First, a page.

When Octavia Spencer first read the script for Hidden Figures — based on a book about the African American women who did the math for our early space launches — she thought it was fiction because it seemed too good to be true. Her disbelief reveals how conditioned we are to think that only white men make notable contributions to science, technology, engineering and math — and how important it is that we celebrate stories of the women who do.
Big Hollywood movies based on true stories are an excellent way to do this. Narrative has a role to play as well, especially when it comes to another form of popular media: Romance novels, the second largest category of fiction in the U.S. Long derided as mere smut, these days romance novels feature heroines in the STEM fields — and the prejudices and obstacles they face on the way to a personal and professional happy ever after.
The romance in Courtney Milan's Hold Me is off to a rocky start when the hero, Jay na Thalang, assumes the heroine must be a lab supply salesperson when she shows up at his graduate studies lab. Not only is Maria Lopez a woman, she's a pretty, "done up" woman with an interest in shoes and planning her brother's wedding. She cannot possibly be smart enough to be worthy of his time and attention.
But unbeknownst to both Jay and Maria, they are already friends online — or at least their avatars are. When they meet as just minds (enabling Jay to imagine that she is a frumpy, nerdy girl) they are friends and trusted confidants who discuss problems both scientific and, eventually, personal. As long as she isn't an undeniably sexy female body, Jay can respect her intelligence.
Much of the conflict between the hero and heroine in this book stems from the hero's assumptions about a woman's brains based merely on her appearance; what Jay comes to realize is that the problem lies with him.
Even Odds by Elia Winters continues with the theme of a woman's body getting in the way of her brain — not for her, but for the men in the room. Isabel Suarez, a design manager at a gaming firm, just wants to focus on the work. Whereas Maria flaunts her femininity, Isabel learned she must hide hers in order to succeed professionally, so she wears baggy clothes, pulls her hair back and smiles tightly when one coworker's comments make her uncomfortable:
"His words were teasing, but Isabel bristled. This is what she'd wanted, though. It was better just to be sexless and professional, treated like another one of the guys, if she wanted to be taken seriously."
Complications ensue when romance blossoms with her new coworker. Being open about their relationship means owning that she is more than just a sexless work automaton and opening herself up to judgment. Isabel only gets her happy ever after when she can allow both sides of herself to flourish — with the love and support of her enlightened hero (and an equally enlightened HR department).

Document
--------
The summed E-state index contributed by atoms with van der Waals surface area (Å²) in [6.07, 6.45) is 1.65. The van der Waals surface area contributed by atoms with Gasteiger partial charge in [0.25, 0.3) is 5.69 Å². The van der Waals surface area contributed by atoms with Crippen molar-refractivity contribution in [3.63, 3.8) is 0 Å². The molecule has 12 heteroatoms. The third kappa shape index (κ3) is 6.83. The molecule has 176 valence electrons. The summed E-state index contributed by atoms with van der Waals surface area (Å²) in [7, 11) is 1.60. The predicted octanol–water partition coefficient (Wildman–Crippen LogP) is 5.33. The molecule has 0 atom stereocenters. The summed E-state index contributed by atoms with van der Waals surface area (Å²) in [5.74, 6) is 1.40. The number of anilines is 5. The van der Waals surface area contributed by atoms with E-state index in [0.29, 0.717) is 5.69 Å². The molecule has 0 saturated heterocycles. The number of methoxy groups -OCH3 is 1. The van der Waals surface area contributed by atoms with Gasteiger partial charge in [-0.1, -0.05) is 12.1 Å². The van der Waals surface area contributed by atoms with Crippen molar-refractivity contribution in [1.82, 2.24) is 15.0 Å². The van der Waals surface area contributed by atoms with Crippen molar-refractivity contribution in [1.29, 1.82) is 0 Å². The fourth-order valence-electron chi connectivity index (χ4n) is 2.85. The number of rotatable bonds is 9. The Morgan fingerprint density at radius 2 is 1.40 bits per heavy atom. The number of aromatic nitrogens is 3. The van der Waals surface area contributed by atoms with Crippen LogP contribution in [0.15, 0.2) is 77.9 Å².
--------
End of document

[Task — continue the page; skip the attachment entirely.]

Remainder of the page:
In Beginner's Guide: Love And Other Chemical Reactions by Six de los Reyes, Kaya Rubio is happy being all brain: she lives and breathes her work as a molecular biologist and has optimized her life so she can focus on it completely. While the plot of her story is familiar — single girl seeks date for family wedding — the approach she takes is novel. When it comes to finding love, Kaya devises "The Boyfriend Experiment" which draws on scientific principles and peer reviewed papers.
Her hero is her negative control, a man so wrong he can't possibly be right. He introduces her to romance — spontaneous, messy, emotional, pleasurable, utterly confounding logic and reason — and to another side of her herself, showing that needn't sacrifice her heart for her brain.
Being romance novels, these stories do end happily: The heroines get to be brilliant and beautiful. They can be smart and sexy and loved for it. It's a message repeated in so many romances, whether these titles or my own historical novel, Lady Claire Is All That, which features a heroine based on Ada Lovelace, the first computer programmer. Professional success doesn't have to come at the expense of personal happiness.
It's a message that matters, especially with regard to women and heroines in STEM. Those who develop technology we use are creating the world we live in, and having women build it is the best way to ensure that the sexism and misogyny that have held us back so far isn't baked into our future.
Stories have an important task to do here: They show all the different ways smart women can succeed personally and professionally, without having to hide their brains or their bodies in order to live happily ever after.